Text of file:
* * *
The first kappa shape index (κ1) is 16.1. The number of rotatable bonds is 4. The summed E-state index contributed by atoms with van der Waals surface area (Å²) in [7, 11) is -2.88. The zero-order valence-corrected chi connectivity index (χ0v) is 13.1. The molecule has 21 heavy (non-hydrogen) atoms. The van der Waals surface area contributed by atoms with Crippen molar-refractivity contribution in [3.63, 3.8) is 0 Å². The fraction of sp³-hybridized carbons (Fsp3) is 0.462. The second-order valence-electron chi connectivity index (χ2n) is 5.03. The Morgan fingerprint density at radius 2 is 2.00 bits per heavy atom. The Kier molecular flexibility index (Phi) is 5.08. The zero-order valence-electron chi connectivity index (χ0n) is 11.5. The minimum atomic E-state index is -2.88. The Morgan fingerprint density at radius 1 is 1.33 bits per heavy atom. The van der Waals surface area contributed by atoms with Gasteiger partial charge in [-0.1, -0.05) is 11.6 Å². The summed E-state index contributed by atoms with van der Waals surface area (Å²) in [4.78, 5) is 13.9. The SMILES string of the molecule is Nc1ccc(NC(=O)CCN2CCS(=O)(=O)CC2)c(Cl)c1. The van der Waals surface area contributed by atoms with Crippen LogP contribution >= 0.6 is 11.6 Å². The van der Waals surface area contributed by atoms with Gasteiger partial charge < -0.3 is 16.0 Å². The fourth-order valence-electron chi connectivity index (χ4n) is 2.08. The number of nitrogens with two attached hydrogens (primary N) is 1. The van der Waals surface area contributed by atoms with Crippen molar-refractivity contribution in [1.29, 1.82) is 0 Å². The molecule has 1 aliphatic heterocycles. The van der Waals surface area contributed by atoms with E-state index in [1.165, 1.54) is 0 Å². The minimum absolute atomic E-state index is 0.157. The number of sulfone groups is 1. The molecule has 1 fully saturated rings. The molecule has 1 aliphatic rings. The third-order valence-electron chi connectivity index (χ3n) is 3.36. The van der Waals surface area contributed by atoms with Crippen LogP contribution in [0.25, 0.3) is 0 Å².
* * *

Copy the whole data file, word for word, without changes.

The first kappa shape index (κ1) is 16.1. The number of rotatable bonds is 4. The summed E-state index contributed by atoms with van der Waals surface area (Å²) in [7, 11) is -2.88. The zero-order valence-corrected chi connectivity index (χ0v) is 13.1. The molecule has 21 heavy (non-hydrogen) atoms. The van der Waals surface area contributed by atoms with Crippen molar-refractivity contribution in [3.63, 3.8) is 0 Å². The fraction of sp³-hybridized carbons (Fsp3) is 0.462. The second-order valence-electron chi connectivity index (χ2n) is 5.03. The Morgan fingerprint density at radius 2 is 2.00 bits per heavy atom. The Kier molecular flexibility index (Phi) is 5.08. The zero-order valence-electron chi connectivity index (χ0n) is 11.5. The minimum atomic E-state index is -2.88. The Morgan fingerprint density at radius 1 is 1.33 bits per heavy atom. The van der Waals surface area contributed by atoms with Gasteiger partial charge in [-0.1, -0.05) is 11.6 Å². The summed E-state index contributed by atoms with van der Waals surface area (Å²) in [4.78, 5) is 13.9. The SMILES string of the molecule is Nc1ccc(NC(=O)CCN2CCS(=O)(=O)CC2)c(Cl)c1. The van der Waals surface area contributed by atoms with Crippen LogP contribution >= 0.6 is 11.6 Å². The van der Waals surface area contributed by atoms with Gasteiger partial charge < -0.3 is 16.0 Å². The fourth-order valence-electron chi connectivity index (χ4n) is 2.08. The number of nitrogens with two attached hydrogens (primary N) is 1. The van der Waals surface area contributed by atoms with Crippen molar-refractivity contribution in [1.29, 1.82) is 0 Å². The molecule has 1 aliphatic heterocycles. The van der Waals surface area contributed by atoms with E-state index in [1.165, 1.54) is 0 Å². The minimum absolute atomic E-state index is 0.157. The number of sulfone groups is 1. The molecule has 1 fully saturated rings. The molecule has 1 aliphatic rings. The third-order valence-electron chi connectivity index (χ3n) is 3.36. The van der Waals surface area contributed by atoms with Crippen LogP contribution in [0.25, 0.3) is 0 Å².